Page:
good quality paper. It does not matter whether that paper is non-recycled or recycled. In fact,
some of the most popular copiers are made to engineering specifications that require the
machines to perform satisfactorily with recycled paper. Today’s recycled copier paper is high
quality and technically perfected for use in copiers. From the units we audited, we found no
verbiage in the copier leases or warranty agreements stating that recycled paper was bad for their
copy machines. While auditing one unit, we spoke with the copier repair person who informed us
that he has not seen problems with the copiers that used recycled paper. The New York State
Office of General Services contract for recycled paper requires the vendor to guarantee that: “All
copy paper furnished must be unconditionally guaranteed to provide trouble-free operation when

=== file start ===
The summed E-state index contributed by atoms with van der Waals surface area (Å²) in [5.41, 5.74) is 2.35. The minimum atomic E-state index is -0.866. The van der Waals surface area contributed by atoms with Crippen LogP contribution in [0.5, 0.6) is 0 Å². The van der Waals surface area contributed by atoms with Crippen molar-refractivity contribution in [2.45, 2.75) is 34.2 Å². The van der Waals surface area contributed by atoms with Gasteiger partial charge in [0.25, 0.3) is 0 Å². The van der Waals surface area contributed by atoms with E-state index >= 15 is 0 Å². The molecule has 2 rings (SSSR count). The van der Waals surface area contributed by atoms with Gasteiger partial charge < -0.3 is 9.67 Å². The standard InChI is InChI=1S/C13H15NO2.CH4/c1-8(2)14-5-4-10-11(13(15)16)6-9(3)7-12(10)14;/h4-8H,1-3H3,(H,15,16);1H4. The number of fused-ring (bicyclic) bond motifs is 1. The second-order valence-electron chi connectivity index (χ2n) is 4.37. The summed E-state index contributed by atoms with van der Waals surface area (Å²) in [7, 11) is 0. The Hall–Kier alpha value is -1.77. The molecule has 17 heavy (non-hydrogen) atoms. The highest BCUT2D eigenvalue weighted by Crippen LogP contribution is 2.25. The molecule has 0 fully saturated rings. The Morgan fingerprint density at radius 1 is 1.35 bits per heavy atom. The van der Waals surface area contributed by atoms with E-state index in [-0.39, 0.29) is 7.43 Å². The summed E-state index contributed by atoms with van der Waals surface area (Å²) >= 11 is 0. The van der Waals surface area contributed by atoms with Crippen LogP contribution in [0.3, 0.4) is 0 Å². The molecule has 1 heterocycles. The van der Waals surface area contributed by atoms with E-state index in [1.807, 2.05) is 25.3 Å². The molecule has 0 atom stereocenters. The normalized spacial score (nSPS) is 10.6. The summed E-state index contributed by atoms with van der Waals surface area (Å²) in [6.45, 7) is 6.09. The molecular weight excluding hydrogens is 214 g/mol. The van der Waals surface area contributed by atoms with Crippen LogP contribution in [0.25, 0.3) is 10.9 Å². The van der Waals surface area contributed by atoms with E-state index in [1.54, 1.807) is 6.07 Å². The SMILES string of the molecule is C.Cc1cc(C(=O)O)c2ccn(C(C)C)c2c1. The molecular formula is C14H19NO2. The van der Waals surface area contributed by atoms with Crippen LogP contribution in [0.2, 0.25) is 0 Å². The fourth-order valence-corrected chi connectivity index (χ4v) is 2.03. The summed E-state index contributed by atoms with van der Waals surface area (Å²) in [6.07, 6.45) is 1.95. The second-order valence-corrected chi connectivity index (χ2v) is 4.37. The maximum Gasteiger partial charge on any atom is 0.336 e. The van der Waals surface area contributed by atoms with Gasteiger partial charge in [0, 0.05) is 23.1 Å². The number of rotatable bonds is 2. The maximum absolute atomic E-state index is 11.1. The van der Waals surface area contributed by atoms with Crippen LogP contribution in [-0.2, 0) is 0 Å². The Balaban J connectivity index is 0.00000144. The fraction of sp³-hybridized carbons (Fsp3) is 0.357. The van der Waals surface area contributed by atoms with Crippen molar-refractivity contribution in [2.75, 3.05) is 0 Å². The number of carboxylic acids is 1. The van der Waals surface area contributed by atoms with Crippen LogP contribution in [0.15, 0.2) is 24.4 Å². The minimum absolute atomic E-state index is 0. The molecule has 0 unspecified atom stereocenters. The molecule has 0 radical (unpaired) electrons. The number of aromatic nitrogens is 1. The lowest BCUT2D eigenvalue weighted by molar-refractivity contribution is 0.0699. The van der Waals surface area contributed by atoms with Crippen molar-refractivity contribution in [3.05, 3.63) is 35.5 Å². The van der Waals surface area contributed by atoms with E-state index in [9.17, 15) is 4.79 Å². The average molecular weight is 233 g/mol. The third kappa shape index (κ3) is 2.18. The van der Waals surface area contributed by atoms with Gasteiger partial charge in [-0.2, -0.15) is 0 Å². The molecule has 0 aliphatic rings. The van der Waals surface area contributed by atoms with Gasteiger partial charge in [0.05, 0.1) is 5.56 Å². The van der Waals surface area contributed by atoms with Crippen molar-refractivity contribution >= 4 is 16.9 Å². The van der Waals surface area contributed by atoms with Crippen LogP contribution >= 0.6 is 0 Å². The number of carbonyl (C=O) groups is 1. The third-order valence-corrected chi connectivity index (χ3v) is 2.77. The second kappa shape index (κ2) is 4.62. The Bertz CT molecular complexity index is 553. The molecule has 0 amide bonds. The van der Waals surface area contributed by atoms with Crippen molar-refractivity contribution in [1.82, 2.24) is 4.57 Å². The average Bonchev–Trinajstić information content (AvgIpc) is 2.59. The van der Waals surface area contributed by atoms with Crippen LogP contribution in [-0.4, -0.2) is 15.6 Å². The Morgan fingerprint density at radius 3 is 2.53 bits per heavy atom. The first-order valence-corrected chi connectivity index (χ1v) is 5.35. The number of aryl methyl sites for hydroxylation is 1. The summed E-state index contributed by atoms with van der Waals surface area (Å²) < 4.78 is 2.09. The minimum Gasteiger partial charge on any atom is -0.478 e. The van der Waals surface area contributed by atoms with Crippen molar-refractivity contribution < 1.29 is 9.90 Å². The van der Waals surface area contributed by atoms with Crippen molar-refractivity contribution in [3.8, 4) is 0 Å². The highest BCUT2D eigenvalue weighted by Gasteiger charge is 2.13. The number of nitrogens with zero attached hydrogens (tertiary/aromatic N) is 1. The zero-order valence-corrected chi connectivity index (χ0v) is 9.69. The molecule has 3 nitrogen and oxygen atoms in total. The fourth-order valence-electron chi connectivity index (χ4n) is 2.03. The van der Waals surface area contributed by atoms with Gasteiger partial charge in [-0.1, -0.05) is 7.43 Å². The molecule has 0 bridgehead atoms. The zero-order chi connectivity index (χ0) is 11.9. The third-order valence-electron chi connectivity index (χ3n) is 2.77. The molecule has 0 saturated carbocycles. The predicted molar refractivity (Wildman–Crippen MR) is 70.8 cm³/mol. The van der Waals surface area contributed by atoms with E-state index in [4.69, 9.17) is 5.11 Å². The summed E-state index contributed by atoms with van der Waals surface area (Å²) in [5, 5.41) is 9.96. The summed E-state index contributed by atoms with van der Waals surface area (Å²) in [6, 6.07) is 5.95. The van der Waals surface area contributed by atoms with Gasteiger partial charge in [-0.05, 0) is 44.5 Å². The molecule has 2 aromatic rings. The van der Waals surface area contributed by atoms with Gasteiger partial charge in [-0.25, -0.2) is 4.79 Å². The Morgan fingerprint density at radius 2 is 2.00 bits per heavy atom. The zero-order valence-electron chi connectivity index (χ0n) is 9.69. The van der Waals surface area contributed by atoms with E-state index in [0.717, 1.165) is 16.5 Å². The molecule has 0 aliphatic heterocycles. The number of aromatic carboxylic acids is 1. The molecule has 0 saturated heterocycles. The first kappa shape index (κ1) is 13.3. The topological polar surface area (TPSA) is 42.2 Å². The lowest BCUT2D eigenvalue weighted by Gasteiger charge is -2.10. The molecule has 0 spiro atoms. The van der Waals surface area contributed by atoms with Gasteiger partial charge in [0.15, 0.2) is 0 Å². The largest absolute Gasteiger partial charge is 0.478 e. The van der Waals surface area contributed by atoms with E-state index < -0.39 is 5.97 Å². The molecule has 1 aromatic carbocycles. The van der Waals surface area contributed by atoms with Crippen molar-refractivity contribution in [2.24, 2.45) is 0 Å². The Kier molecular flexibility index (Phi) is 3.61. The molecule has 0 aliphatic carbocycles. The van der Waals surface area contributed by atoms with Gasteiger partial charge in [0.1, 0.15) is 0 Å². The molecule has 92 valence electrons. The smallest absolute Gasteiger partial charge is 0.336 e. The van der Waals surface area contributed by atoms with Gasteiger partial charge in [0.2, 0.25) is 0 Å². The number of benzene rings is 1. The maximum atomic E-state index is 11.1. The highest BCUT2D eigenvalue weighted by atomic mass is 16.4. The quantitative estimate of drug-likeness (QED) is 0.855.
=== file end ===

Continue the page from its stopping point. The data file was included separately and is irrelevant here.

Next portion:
used on xerographic type copiers - regular speed and high speed machines, laser and ink-jet
printers, plain paper faxes, and offset duplicators. If requested, bidder must submit a letter from
the paper mill manufacturing the paper bid on, unconditionally guaranteeing that the recycled
paper furnished will operate trouble free.”
The little fibers in recycled paper create too much dust in copier machines.
Both Stanford University and conserveatree.org agree that excessive dust is not created by the
little fibers in recycled paper, but from inadequate production processes or incomplete
vacuuming of cut paper sides. According to a major printing company, recent technological
advances in de-inking have significantly improved the quality of recycled paper. Recycled
papers, just like non-recycled papers, vary from high to low quality in terms of print quality and
Misperceptions found at http://www.conservatree.org/paper/PaperTypes/RecyMyths.shtml,
tm and at http://www.ibuydifferent.com/takeaction/paper_myths.asp
Conserveatree.org, a nonprofit organization dedicated to converting paper markets to environmental markets
It is better to burn paper for energy than to recycle it.